Skeleton by Jim Jarmusch

BOMB 8 Winter 1983
008 Winter Spring 1985
​Richard Milani

Richard Milani, Untitled, 1983, ink, acrylic, and dry pigment on paper, 51 × 33 inches.

In an airplane, flying between New York and Lisbon, a relatively young man has a heart attack and dies. The duration of the flight is five hours, and the death occurs approximately four hours after take-off. It is not until the plane has landed and all the other passengers have exited that the flight attendants realize the young man is not asleep.





Wearing a wrinkled grey suit and black shirt buttoned to the collar, a relatively young man is sitting in a park in Seville. It is mid-morning. As the young man smokes a cigarette, he watches two young Spanish women, both wearing short dresses and transparent pink hose. As one of the women pauses to adjust a stocking, the man is momentarily able to see through the womens’ clothes, and observes the hazy outline of their skeletons.





In an apartment in New York, a young man and woman, nude, are lying on a bed. The woman is sleeping. The man opens his eyes to a faint orange light spilling through the unshaded windows from the mercury-vapors outside. He traces a small area of the woman’s body, in the hollow of her left collarbone, where a black and red scorpion is tattooed.





In a large airport in London, a young man wearing a grey suit and sunglasses, is asked by customs officials to empty the contents of his luggage. Several agents, wearing uniforms which include regulation shorts and kneesocks, accompany the man into a small room where he is requested to strip. Although now completely naked, the man still wears his sunglasses. The agents never ask him to remove them.





Wearing shoes with rubber soles, a relatively young man moves silently along the sidewalks of a Cleveland suburb. He notices occasional shadows moving across dim bedroom windows, and shards of plastic champagne glasses crushed into a synthetic lawn. The man is able to walk for miles and miles, hours and hours, without seeing a single other pedestrian, and becomes ecstatic in his loneliness.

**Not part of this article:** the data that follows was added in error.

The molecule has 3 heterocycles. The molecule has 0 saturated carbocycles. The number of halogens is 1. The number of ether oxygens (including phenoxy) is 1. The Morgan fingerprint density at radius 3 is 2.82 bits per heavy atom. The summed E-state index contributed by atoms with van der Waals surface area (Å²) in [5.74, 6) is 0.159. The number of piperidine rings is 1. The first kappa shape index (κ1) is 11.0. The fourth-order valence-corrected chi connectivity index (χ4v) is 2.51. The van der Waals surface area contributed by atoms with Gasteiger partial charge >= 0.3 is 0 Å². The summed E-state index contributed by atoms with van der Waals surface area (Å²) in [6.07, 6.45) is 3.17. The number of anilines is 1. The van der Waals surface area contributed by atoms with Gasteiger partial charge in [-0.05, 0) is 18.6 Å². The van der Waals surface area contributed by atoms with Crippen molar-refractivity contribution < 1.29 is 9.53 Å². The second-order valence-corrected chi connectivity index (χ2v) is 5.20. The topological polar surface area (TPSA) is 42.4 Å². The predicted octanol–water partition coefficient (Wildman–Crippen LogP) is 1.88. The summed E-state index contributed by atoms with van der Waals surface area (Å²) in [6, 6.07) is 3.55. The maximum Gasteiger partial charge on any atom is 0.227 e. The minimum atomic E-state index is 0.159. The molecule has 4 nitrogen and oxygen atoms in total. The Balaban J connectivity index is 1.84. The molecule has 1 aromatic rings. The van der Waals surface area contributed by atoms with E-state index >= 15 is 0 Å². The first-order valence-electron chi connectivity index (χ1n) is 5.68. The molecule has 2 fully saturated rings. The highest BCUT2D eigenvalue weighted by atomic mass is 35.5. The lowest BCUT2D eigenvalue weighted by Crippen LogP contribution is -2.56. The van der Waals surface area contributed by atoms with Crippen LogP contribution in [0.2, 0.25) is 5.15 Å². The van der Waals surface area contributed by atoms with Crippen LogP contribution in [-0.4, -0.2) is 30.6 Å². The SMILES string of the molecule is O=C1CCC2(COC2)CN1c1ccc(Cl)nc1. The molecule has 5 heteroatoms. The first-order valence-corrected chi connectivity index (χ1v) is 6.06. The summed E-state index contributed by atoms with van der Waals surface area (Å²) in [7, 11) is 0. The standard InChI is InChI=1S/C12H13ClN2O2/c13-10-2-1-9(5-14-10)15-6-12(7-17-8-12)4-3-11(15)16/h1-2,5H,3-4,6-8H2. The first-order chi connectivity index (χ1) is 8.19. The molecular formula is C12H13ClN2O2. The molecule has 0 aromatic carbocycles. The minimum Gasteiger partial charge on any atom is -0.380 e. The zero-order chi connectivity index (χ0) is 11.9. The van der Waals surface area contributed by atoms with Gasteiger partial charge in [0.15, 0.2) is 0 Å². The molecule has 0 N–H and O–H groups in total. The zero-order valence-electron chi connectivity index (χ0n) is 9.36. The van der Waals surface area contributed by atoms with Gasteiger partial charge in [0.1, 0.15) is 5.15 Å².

Awakened by noises from another room in the apartment, a young man begins to lift his sleeping body, using his elbow like a crutch. His eyes are drawn to the glow of an unfamiliar electric alarm clock: 3:20 AM Paris. In the next room a young woman is sorting and packing her clothing into a small suitcase. When she has finished, she walks into the other room. As she pauses briefly in the light, the man watches the young woman slowly dematerialize into a thin vapor, then gradually reappear, before continuing toward him.





A glass of water, a cigarette lighter, cotton, and a spoon lie on the wooden tabletop. A relatively young man watches blankly as another man, several years older, fills the syringe he is holding with liquid from the spoon. He injects the liquid into a small, almost-black “nodule” forming on the vein in the inside crook of his left elbow. The slightly younger man also notices a similar dark-colored “nodule” on the same vein of the man’s right arm. He sits silently in the intense heat, as the sounds of Manhattan’s streets appear to slowly fade from the other man’s consciousness.





While packing his things into a small leather suitcase, a young man pauses to survey the bleak Berlin hotel room. Placing the last object into his case, a photo-illustrated edition of de Sade’s Justine, the man pauses again, studying the black and white photo on the book’s paper cover. A slightly unrealistic blond with a mid-60s hairstyle, wearing only black high heels and elbow-length gloves, is posed on a disheveled bed, legs spread to the camera, in what appears to be a cheap hotel room. On the title-page of the book, in penciled handwriting (not his own), the man finds the following quotation: “The head and the body aren’t connected except by the thin thread of a neck”—Mickey Spillane.





A relatively young man, wearing a nondescript grey suit and carrying a small suitcase, walks through the fluorescent terminals of a large New York airport. He stops to make a phone call from an endless row of pay-telephones. As he listens to a woman’s voice, pre-recorded on an answering machine, he takes a cassette tape from the pocket of his suitcoat. The cassette is labeled “Beginning Lessons in Portuguese.” He tosses it into a nearby trash can, and hangs up the telephone without leaving a message.


—NYC 1983

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Originally published in

BOMB 8, Winter 1983

Edouard Roditi by Bradford Morrow, Taylor Meadeby Alf Young, art by Elizabeth Murray, Ellen Phelan, Pat Steir, and more.

Read the issue
008 Winter Spring 1985